Social isolation caused by lockdowns the world over has altered the preferences and habits of people who, across the board, are now looking more than ever for contact with nature - an asset that has become a highly sought-after characteristic.
As a result, developments in green, open spaces, with wide-open surroundings, both remote and sustainable, have started to become more and more attractive within the real estate market, according to the development team behind Las Cárcavas.
Although both investors and developers are still being cautious, for obvious reasons, in this context luxury real estate developments with these characteristics have become an attractive and secure option for foreign investors.
Located in Uruguay, along the Rocha coast in Garzón – a fifteen-minute drive from José Ignacio, which has become the most exclusive area in Punta del Este – Las Cárcavas, a high-end real estate development owned and developed by Optimum Capital Partners, is described as ‘a clear example of this trend’.
Las Cárcavas borrows its name from the rock formations generated from the rainwater erosion as it flows to the sea, a typical feature of Garzón's coastal landscape.
‘Unique in its style’, the development includes twenty-four ranch lots and space for sixteen bungalows, all distributed on just over 128 acres situated on a UNESCO national biosphere reservation.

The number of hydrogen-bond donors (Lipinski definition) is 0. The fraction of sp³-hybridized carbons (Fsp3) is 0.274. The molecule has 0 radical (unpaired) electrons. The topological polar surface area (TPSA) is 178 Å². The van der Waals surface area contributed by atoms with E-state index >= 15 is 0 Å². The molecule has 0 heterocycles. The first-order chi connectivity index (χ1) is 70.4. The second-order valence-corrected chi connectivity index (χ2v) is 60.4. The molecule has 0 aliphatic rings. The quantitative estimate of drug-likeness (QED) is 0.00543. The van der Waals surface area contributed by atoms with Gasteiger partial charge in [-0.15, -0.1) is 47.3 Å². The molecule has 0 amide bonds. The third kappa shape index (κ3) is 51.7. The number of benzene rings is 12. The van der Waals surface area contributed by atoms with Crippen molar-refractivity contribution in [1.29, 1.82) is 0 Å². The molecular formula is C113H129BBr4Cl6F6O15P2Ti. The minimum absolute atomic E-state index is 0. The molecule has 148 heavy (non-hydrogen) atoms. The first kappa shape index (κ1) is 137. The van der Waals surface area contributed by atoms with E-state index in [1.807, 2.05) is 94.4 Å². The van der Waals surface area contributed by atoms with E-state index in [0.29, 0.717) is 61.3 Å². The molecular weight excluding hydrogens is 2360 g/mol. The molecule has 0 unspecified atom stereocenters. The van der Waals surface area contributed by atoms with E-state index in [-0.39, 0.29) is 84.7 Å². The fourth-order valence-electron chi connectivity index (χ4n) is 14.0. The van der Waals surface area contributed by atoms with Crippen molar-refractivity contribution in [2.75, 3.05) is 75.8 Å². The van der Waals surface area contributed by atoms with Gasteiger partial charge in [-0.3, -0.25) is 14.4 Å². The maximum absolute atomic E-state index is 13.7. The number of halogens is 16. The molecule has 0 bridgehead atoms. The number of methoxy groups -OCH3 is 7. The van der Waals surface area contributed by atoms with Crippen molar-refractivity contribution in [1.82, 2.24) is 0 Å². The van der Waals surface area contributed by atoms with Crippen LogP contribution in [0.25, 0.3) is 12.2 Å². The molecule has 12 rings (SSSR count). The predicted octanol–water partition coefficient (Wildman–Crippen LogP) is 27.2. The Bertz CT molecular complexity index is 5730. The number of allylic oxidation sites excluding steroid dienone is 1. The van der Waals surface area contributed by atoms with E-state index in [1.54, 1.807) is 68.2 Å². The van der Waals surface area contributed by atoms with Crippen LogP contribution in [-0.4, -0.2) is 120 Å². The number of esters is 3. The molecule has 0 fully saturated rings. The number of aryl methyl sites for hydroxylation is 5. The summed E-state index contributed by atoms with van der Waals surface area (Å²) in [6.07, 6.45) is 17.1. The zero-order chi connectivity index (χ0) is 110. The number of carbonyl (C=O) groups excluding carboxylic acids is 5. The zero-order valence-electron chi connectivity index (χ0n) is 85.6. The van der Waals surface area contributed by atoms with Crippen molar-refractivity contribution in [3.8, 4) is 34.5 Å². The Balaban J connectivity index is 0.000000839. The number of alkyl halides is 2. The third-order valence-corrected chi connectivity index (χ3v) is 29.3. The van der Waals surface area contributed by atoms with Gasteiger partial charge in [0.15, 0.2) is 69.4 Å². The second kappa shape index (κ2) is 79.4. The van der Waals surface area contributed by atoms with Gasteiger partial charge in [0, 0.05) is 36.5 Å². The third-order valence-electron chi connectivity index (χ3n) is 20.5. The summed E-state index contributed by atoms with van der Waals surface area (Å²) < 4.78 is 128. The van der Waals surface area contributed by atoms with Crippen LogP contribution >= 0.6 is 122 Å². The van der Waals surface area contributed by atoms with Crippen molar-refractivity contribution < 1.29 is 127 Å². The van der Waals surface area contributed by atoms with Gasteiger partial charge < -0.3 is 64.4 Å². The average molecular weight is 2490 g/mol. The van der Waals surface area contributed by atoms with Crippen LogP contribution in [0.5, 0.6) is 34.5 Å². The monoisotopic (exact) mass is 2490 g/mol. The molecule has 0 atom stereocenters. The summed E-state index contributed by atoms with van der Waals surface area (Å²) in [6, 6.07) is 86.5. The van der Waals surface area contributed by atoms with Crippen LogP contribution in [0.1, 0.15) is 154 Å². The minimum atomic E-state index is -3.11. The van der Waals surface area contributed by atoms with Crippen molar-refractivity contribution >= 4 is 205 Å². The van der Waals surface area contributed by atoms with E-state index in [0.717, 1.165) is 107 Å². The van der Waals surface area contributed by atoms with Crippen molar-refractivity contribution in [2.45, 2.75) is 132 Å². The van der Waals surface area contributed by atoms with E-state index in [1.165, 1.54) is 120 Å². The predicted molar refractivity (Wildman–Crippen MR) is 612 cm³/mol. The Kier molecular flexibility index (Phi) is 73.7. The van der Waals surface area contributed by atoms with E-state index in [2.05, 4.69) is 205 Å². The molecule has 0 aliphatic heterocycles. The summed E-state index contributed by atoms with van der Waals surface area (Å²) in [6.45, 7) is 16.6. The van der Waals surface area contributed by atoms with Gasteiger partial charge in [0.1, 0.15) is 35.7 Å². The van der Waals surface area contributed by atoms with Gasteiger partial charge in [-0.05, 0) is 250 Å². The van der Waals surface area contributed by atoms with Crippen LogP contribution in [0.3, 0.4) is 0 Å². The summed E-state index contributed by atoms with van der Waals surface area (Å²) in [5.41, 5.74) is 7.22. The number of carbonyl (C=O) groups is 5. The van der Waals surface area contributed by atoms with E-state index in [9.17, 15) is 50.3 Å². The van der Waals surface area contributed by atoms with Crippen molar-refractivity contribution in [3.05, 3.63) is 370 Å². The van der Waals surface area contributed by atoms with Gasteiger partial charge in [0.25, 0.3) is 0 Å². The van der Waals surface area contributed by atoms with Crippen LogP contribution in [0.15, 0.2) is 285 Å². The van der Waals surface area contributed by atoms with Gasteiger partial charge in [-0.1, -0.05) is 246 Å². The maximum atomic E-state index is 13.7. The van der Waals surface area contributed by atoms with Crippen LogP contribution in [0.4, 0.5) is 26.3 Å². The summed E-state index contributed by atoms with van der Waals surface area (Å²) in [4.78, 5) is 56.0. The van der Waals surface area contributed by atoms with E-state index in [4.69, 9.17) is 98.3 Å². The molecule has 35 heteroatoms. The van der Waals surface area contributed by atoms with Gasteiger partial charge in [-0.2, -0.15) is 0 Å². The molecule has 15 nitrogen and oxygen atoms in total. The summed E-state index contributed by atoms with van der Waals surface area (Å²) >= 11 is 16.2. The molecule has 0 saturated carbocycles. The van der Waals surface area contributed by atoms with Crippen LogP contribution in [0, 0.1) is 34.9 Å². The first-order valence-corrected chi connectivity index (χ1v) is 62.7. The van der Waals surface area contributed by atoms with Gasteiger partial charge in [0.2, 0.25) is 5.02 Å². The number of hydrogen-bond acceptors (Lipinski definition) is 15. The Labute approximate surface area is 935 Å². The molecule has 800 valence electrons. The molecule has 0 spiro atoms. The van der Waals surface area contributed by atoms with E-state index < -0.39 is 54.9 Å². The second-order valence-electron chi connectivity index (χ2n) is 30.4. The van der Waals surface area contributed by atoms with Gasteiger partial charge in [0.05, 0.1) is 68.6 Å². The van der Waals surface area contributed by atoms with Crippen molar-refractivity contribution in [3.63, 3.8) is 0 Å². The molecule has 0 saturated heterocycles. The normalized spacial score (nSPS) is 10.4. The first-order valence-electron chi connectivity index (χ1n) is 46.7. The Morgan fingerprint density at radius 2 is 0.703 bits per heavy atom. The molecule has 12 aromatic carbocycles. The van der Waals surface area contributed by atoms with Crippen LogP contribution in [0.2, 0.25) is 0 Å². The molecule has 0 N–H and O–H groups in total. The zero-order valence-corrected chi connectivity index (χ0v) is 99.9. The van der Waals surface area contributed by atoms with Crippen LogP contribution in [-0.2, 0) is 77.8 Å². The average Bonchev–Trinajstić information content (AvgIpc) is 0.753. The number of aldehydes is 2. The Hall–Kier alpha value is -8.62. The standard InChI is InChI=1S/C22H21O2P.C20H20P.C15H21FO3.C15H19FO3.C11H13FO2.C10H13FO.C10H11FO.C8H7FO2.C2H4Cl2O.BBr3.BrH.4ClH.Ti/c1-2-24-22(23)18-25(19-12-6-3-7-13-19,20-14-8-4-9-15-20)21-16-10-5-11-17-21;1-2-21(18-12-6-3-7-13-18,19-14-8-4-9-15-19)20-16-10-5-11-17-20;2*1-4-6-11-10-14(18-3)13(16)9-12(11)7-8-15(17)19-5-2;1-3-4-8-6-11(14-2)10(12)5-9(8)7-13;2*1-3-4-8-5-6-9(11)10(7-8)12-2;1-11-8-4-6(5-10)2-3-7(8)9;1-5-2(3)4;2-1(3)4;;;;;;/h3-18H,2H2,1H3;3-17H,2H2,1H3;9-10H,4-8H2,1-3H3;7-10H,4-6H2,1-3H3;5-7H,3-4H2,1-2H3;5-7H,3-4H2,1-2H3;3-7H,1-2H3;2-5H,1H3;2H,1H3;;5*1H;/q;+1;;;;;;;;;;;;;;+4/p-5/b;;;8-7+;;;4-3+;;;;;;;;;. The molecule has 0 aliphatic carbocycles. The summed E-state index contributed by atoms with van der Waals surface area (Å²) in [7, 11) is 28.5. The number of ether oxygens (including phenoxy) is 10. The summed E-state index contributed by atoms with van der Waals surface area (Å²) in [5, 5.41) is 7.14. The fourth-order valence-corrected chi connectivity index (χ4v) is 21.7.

The development offers access to 250 metres of exclusive beachfront with warm water, thanks to the tropical currents coming from Brazil. It also provides a number of luxurious amenities, including a swimming pool, beach club on the shore of a lagoon, natural grass tennis court, grill area, fire pit and corrals.
“Sustainability and environmental impact are two concepts getting more attention nowadays, generating lots of interest from investors: so, even in times of adaptation and transformation for many areas, our projections are positive given the current scenario,” Fernanda Prece, commercial director of Las Cárcavas, asserted.
The project’s ideals are ‘based on sustainability and a strict commitment to the environment’ – which means, in regards to design, the ranches follow certain pre-established architectural guidelines ‘in order to preserve the spirit of the natural landscape’.
In line with the overall vision, Englishman John Brookes, in collaboration with the Barzi Casares studio, has been commissioned to helm the landscape design for the open and communal spaces of the project.
Both are highly respected names in the international market for ‘their avant-garde and innovative work’, in-sync with environmental protection.
“We understand the changing dynamics of our clients' needs and that is why they are committed to offering substantial advantages to an investor who knows the market, and is eager to find projects that contemplate new trends,” Prece added.
“Another unique advantage of the project is its strategic location. Besides offering political, social and economic stability, Uruguay offers fiscal advantages through recently announced tax incentives, many of which are aimed at the foreign investor.”
The cost for the ranches ranges between $580,000 and $3 million, while each bungalow is valued at $1 million and are ‘turnkey ready’.
The access to Las Cárcavas from Punta del Este Airport is through Road 10, driving over the iconic circular bridge on Garzón Lagoon.